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Happy National Peanut Butter Day!

Jan 24, 2011 | From the kitchen of Rose

My Chocolate Peanut Butter Mousse Tart, from The Pie and Pastry Bible, was the recipe Food and Wine Magazine selected for their annual book The Best of The Best. It also happens to be my favorite recipe from the book.

Dear David Leite just posted the recipe on his blog to honor the peanut butter day (and me!). I hope you will try it and if not today, how about for Valentine's Day?! I once made it! in a heart-shaped fluted tart pan!

Comments

Thanks, Hector.

Chuck

REPLY

Chuck, I keep referring to the Bread Bible. I believe is 195oF

REPLY

Hector,

What is the internal temperature you want?

Chuck

REPLY

Chuck, i do that all the time and it works fine. yes, it will take several minutes longer to bake, same oven temperature. i can't tell you how much longer as i always go by internal temperature with a digital probe.

REPLY

Regarding the basic hearth bread, can I double the recipe and make one large round loaf? What about cooking time?

Thanks,

Chuck

REPLY

Hi Fran,
It is in the "Pie & Pastry Bible" pages 177-81.
We do not have this recipe posted on our blog.
Woody

REPLY

I want the recipe for Rose's Lemon meringue pie and I can't find it or just don't know how about going and looking for this recipe I'd appreciate it if you would copy it and send it to me thanks soooooooooooo much

REPLY

Hi Richard,
The test label card that I use for our cake tests has the following:
1. Test #: we have a numbering system for our testing
2. Name: name of the cake and what is being tested
3. Sides and Center: heights in inches after cooling
4. Top: description of top "sloped" "flat" or a height if it is higher than the center
5. Baking powder and baking soda: teaspoons used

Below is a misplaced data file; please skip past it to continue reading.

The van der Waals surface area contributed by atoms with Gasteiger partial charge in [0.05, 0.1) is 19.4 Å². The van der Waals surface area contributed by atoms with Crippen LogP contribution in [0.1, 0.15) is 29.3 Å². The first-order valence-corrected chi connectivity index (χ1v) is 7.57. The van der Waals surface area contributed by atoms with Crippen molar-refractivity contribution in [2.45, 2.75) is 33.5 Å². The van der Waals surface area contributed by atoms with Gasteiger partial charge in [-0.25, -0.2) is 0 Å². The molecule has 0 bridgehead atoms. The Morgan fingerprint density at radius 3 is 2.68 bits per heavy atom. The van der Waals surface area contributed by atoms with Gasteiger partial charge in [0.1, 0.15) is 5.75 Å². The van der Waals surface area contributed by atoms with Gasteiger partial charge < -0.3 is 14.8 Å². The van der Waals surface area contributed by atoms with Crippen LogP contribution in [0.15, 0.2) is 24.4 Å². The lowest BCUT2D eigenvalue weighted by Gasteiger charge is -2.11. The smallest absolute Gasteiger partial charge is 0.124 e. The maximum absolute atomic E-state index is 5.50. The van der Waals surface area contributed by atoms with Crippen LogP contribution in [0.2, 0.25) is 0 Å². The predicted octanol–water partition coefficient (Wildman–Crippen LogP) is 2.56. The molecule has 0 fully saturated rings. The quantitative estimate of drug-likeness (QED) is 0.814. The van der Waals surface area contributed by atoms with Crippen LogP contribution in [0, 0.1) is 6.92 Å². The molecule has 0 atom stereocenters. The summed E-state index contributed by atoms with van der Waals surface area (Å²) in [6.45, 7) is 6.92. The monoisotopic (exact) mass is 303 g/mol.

6. Date: date of the test
7. Grams: grams of batter in the pan before baking

All the information on the test label is included on my test reports that I send to Rose and filed on my computer for us to reference. We use the information for deciding what needs to be changed for the next test of a cake and for writing the recipe. The label makes it easy for Rose to quickly see the dimensions of a given cake. I mark the grams of the batter to compare against the recipe's ingredients weights. In the "Power of Flour" tests, we wanted to make sure all the cakes had the same amount of batter in them.
As far as why did we use butter cakes. Rose's All-Occasion Downy Yellow cake is her standard testing cake. When we saw the testing results, we expanded it to whole egg and egg whites cakes. In the future,hopefully by the end of the year,we do plan on doing more testing which will include chocolate cakes.
I made the labels originally to be folded in half so that the label would hang on the ruler resting on top of the cake. Have fun coming up with your own design and information elements.
Enjoy, Woody

REPLY

I notice in your blog posts where you test the effects of various changes in cakes, you have a card listing the height and some other information. What does that card contain, and why is each element
important? I also notice that you use butter cakes as test cases - why butter instead of chocolate?

I recently got a flour mill and want to gather data about how the fresh flour compares to normal cake flour (as per your tests, I'm using 15% potato starch by weight in the flour).

REPLY

Sandy,
What are the dimensions of the pan and the manufacturer?
What cake recipe are you using?